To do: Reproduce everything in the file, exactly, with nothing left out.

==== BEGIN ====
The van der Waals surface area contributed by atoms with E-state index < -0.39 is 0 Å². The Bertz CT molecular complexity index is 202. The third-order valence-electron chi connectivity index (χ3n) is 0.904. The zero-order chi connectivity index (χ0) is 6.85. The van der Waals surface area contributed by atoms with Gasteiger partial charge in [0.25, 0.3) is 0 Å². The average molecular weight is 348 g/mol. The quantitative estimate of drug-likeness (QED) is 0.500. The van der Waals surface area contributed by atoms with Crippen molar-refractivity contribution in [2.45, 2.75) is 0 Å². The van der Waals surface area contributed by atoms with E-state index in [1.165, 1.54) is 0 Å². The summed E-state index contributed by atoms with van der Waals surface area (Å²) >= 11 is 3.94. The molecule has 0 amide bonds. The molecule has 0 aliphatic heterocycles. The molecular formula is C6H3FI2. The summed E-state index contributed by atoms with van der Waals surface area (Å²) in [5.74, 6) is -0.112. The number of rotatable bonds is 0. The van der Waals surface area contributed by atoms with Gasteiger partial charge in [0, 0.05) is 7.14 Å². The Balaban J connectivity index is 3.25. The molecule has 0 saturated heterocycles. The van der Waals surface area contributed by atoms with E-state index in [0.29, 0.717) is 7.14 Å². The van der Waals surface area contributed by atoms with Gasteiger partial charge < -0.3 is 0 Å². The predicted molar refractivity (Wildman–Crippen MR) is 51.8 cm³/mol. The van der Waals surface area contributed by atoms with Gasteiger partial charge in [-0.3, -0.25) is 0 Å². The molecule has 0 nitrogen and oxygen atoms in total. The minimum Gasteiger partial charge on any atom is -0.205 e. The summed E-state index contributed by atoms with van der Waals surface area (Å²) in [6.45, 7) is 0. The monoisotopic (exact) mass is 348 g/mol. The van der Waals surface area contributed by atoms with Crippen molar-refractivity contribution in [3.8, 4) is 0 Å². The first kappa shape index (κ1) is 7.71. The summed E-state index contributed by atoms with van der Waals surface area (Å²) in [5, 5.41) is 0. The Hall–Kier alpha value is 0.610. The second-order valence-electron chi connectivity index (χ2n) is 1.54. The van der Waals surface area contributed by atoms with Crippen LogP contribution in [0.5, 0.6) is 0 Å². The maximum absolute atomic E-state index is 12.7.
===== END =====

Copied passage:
The van der Waals surface area contributed by atoms with E-state index < -0.39 is 0 Å². The Bertz CT molecular complexity index is 202. The third-order valence-electron chi connectivity index (χ3n) is 0.904. The zero-order chi connectivity index (χ0) is 6.85. The van der Waals surface area contributed by atoms with Gasteiger partial charge in [0.25, 0.3) is 0 Å². The average molecular weight is 348 g/mol. The quantitative estimate of drug-likeness (QED) is 0.500. The van der Waals surface area contributed by atoms with Crippen molar-refractivity contribution in [2.45, 2.75) is 0 Å². The van der Waals surface area contributed by atoms with E-state index in [1.165, 1.54) is 0 Å². The summed E-state index contributed by atoms with van der Waals surface area (Å²) >= 11 is 3.94. The molecule has 0 amide bonds. The molecule has 0 aliphatic heterocycles. The molecular formula is C6H3FI2. The summed E-state index contributed by atoms with van der Waals surface area (Å²) in [5.74, 6) is -0.112. The number of rotatable bonds is 0. The van der Waals surface area contributed by atoms with Gasteiger partial charge in [0, 0.05) is 7.14 Å². The Balaban J connectivity index is 3.25. The molecule has 0 saturated heterocycles. The van der Waals surface area contributed by atoms with E-state index in [0.29, 0.717) is 7.14 Å². The van der Waals surface area contributed by atoms with Gasteiger partial charge < -0.3 is 0 Å². The predicted molar refractivity (Wildman–Crippen MR) is 51.8 cm³/mol. The van der Waals surface area contributed by atoms with Gasteiger partial charge in [-0.3, -0.25) is 0 Å². The molecule has 0 nitrogen and oxygen atoms in total. The minimum Gasteiger partial charge on any atom is -0.205 e. The summed E-state index contributed by atoms with van der Waals surface area (Å²) in [6.45, 7) is 0. The monoisotopic (exact) mass is 348 g/mol. The van der Waals surface area contributed by atoms with Crippen molar-refractivity contribution in [3.8, 4) is 0 Å². The first kappa shape index (κ1) is 7.71. The summed E-state index contributed by atoms with van der Waals surface area (Å²) in [5, 5.41) is 0. The Hall–Kier alpha value is 0.610. The second-order valence-electron chi connectivity index (χ2n) is 1.54. The van der Waals surface area contributed by atoms with Crippen LogP contribution in [0.5, 0.6) is 0 Å². The maximum absolute atomic E-state index is 12.7.